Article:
Anything internet-related seems to become aesthetically discredited at an accelerated rate. Take these beginning and ending passages from A Declaration of the Independence of Cyberspace, written in 1996 by Electronic Frontier Foundation founder John Perry Barlow:
Governments of the Industrial World, you weary giants of flesh and steel, I come from Cyberspace, the new home of Mind. On behalf of the future, I ask you of the past to leave us alone. You are not welcome among us. You have no sovereignty where we gather.
We have no elected government, nor are we likely to have one, so I address you with no greater authority than that with which liberty itself always speaks. I declare the global social space we are building to be naturally independent of the tyrannies you seek to impose on us. You have no moral right to rule us nor do you possess any methods of enforcement we have true reason to fear.[…]
We will create a civilization of the Mind in Cyberspace. May it be more humane and fair than the world your governments have made before.
This says a lot about our society, and yet we live in one. Gamers rise up.
Jokes aside, we can’t blame cypherpunks for being naive. The 1990s was a time of deep and diverse cyber-prophecy, something that can be attributed to the disjunction between the obviousness of an internet-swallowed future and the opaqueness of what, exactly, that future looked like. High-flown pronouncements made at this embryonic stage could only age badly.
If one of these nineties-era hackers were transported to 2019, they’d be faced with a strange contradiction: life-essential internet services are more centralized than ever, but the cypherpunk technological wish-list has been delivered on with shocking abundance. Bitcoin works, and it’s more efficient than institutional methods of sending money. Bank transfers take three to five “business days” – what an ugly unit of time. How does it still exist? We and our hacker friend ask this question with the same timbre of disbelief. All three of us likely absorbed some of the Declaration‘s belief that cyberspace can secede from its real-world substrate. Cryptocurrency, as implemented today, has absorbed this ideology too, in the form of affordances and restrictions that it provides to users.
Infrastructure is not neutral, though this fact is easy to forget. The New York City Subway, for example, has a Manhattan-centric hub-and-spoke plan that makes it easy to travel from City to borough but difficult to move between the boroughs themselves. Some stations have access to express trains, but most do not. The layout and operations of this system are the result of decisions made by a constellation of politicians, capitalists, technocrats, and pressure groups with the competing considerations of urbanist philosophy, social justice, fiscal policy, and union interests. If you live in New York, your social experience exists in the shadow of such decisions. If you live in Brooklyn, you will never meet the person who would have been your spouse if the Subway conveniently connected your borough to Queens.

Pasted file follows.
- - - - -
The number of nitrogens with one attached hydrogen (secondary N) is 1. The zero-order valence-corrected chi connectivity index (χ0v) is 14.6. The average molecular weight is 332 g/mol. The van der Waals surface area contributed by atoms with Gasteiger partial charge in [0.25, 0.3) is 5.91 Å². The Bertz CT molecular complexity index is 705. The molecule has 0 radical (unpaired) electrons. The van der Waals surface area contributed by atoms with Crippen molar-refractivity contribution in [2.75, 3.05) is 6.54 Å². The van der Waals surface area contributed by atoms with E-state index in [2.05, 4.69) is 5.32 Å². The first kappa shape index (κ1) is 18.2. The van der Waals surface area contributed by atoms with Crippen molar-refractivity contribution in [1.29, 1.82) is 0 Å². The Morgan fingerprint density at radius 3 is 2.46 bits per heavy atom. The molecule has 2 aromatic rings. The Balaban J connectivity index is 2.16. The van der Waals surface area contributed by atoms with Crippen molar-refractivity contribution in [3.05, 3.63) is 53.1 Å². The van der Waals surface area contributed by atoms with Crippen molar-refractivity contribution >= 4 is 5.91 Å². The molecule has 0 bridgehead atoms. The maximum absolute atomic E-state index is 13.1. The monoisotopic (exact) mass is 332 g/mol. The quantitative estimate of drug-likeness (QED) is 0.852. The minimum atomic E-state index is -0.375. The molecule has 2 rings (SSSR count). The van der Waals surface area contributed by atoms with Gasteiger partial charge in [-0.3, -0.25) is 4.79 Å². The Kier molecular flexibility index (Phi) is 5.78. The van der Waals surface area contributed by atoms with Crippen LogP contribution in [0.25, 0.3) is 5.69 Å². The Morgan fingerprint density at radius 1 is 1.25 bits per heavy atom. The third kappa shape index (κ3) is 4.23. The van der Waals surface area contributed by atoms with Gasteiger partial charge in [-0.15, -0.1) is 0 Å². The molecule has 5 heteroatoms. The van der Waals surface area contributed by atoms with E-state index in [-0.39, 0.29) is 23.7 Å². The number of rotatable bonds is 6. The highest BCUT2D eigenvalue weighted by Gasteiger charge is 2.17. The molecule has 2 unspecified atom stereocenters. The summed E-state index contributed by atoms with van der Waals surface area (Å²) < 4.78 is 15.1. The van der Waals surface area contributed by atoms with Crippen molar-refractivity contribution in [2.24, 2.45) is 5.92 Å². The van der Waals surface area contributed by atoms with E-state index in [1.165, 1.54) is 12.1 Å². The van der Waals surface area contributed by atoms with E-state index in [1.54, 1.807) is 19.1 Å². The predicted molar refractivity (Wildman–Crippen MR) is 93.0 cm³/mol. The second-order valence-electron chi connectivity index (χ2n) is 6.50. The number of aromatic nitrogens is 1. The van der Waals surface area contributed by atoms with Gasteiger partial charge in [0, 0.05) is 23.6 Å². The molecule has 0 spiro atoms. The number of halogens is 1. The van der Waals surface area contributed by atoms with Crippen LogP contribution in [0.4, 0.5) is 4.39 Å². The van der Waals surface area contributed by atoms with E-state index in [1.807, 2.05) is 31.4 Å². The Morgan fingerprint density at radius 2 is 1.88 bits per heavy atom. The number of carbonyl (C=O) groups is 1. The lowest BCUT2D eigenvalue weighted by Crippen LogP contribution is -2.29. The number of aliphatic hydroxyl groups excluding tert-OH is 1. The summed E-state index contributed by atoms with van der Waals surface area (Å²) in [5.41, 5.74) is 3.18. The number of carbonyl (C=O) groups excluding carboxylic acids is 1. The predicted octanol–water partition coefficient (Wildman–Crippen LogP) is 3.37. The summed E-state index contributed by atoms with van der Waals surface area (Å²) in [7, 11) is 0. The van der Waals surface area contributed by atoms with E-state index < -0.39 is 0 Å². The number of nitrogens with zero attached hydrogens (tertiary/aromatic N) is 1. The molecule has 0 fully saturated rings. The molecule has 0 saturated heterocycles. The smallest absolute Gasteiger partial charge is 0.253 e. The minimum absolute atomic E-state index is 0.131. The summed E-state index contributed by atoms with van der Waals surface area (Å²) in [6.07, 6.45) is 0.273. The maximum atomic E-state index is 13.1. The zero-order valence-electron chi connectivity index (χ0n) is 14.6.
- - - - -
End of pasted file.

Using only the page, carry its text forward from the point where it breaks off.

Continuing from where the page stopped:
Bitcoin is, of course, closer to the ideal of neutrality than any rapid-transit system could be. It can be deployed anywhere that has an internet connection, and doesn’t suffer from the rivalrous nature of physical space, existing in the non-space of “the Mind,” as Barlow might have put it. But, just as with the Subway, the decisions that went into Bitcoin and its attendant tools are ideological: it’s deflationary, its transactions are irreversible, and the responsible use of it demands a kind of cryptographic paranoia. It’s this last property that truly shapes Bitcoin’s social landscape, walling the currency off to everyone except the most self-sufficient techno-libertarians.
If blockchain technology can save us from the caprice of third parties, the opportunity to prove it has arrived. The struggle to limit political dissent on the internet has only recently extended to the domain of online payments companies like PayPal, mutating from social-media censorship without much innovation. It began with fringe personalities like Alex Jones, but it’s swept up Charles Murray, author of The Bell Curve and a scholar at the center-right American Enterprise Institute. This isn’t surprising, since PayPal sources advice on whom to censor from the Southern Poverty Law Center, a political persecution organization that sits on the far left of American politics.
Patreon, a crowdfunding website, delivers its bans in the same, conservative-leaning direction. Its string of political purges prefigured the more recent PayPal-centric anxieties, and in fact pushed some of the top earners off the platform: center-right liberals Jordan Peterson and Sam Harris quit Patreon in protest. What business purpose could this serve for Patreon?